This blog was originally posted on USDA.gov, by Philip Bronstein, FSIS Senior Microbiologist

NYC Food Vendors Don’t Change Gloves Enough

A recent study noted that 57 percent of 1,804 customer transactions observed did not involve the vendor changing gloves in between handling money and the next person’s order.

The majority of New York City mobile food vendors don’t change their gloves after exchanging money and before serving the next customer, as required by law, a new study has found.

Researchers from William Paterson University in New Jersey studied 10 food carts within 10 densely populated areas of Manhattan, a total of 100 carts. They found that 57 percent of 1,804 customer transactions observed did not involve the vendor changing gloves in between handling money and the next person’s order.

Study author Corey Basch describes the results as “eye-opening from a public health perspective” because of foodborne illness risk. “Being observant to the glove-changing behaviors of the vendors as well as overall hygiene is prudent and can reveal a great deal in a short time,” she said.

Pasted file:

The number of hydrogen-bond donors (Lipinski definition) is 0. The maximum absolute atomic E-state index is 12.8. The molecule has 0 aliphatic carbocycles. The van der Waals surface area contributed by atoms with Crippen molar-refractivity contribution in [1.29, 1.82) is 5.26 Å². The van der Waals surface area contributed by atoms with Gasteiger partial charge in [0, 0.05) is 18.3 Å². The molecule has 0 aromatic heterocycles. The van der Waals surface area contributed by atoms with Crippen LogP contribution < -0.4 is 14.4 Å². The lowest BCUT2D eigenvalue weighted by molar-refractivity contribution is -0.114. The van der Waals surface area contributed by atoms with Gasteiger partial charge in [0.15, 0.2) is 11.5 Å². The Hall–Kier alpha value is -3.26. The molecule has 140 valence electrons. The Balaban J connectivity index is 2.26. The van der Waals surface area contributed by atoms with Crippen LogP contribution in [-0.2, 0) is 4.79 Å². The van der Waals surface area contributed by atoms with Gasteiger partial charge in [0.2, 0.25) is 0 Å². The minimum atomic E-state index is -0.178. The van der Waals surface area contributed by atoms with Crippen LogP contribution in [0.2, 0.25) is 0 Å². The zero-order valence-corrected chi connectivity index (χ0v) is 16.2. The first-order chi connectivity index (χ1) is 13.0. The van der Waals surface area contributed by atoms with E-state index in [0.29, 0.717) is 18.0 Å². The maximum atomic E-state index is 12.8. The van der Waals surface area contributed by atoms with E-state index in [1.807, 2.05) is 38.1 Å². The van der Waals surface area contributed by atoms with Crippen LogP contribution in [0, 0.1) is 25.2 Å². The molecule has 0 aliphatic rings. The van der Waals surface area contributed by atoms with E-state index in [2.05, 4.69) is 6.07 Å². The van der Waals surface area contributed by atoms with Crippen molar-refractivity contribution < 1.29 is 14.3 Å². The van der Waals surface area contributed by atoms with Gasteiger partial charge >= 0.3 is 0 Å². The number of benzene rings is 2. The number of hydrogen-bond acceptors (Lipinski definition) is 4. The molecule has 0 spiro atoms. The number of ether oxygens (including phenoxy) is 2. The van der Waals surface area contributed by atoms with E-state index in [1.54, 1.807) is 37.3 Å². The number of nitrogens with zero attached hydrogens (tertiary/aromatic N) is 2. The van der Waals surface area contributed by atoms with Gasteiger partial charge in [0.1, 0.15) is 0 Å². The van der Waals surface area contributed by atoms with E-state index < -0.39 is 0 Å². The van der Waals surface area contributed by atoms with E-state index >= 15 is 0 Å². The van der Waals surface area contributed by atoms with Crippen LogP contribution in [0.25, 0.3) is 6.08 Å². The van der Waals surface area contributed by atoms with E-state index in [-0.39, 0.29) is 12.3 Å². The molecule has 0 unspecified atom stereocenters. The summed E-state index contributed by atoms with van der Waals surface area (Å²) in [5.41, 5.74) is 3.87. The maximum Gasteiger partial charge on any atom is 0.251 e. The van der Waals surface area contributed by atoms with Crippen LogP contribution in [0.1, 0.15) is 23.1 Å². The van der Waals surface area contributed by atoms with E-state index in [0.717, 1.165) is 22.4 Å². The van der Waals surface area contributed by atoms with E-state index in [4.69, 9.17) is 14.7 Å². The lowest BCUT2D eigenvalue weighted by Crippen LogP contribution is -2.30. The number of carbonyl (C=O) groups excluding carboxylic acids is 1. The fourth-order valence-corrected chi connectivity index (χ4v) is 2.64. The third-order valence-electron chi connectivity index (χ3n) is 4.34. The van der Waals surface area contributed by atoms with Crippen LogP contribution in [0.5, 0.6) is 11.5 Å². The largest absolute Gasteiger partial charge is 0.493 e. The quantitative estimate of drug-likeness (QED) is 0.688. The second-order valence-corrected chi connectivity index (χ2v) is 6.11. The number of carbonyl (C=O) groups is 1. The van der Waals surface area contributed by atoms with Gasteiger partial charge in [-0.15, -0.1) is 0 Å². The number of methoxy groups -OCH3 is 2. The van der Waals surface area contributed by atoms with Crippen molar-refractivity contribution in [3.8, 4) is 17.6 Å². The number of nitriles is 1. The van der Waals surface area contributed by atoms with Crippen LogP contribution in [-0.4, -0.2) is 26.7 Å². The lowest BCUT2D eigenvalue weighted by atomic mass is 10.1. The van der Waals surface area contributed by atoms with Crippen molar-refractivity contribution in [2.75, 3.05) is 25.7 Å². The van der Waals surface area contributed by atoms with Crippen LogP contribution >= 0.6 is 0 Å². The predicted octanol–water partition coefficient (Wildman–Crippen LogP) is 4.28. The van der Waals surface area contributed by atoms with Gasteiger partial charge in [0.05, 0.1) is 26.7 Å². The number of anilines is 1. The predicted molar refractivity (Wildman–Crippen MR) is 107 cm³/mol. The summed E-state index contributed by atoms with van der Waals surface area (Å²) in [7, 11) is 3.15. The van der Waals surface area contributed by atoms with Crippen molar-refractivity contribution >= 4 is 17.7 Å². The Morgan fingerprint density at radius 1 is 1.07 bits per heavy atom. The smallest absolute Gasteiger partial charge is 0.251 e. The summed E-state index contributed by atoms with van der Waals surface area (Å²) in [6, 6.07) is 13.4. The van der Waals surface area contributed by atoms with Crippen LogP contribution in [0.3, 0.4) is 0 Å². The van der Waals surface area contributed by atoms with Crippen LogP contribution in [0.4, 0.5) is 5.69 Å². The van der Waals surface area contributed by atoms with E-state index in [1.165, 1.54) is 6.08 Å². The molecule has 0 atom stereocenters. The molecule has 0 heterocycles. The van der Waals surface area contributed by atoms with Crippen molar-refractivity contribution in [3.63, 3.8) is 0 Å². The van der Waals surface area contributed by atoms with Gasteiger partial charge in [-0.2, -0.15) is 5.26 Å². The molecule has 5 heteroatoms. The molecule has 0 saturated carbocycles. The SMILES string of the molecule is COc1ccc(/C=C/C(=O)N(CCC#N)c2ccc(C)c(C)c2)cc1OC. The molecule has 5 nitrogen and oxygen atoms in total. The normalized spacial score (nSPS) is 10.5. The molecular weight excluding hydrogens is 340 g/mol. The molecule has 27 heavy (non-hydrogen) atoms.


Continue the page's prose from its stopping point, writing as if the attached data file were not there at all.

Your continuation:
The New York City Health Code 81.13 requires that food vendors change gloves “after handling raw foods, performing tasks that do not involve food preparation or processing, handling garbage, or any other work where the gloves may have become soiled or contaminated.”

Sangita Viswanathan, Former Editor-in-Chief, FoodSafetyTech

How a Global Snack Powerhouse Follows Supply Chain Best Practices

By Sangita Viswanathan
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Sangita Viswanathan, Former Editor-in-Chief, FoodSafetyTech

Mondelez-International-Brands-March2014
Known for its global brands such as Oreo, Ritz, Cadbury, Toblerone, Trident and Tang, Mondelēz International is a global snacks powerhouse, with products marketed in 165 countries. 

The company, which was created in October 2012 with spin-off of Kraft Foods Group, earned net revenues of $35 billion in 2012, and is the No. 1 in biscuits, chocolate, candy and powdered beverages; and No. 2 in gum and coffee. Mondelēz also employs approximately 110,000 people and works with nearly 3000 raw material suppliers.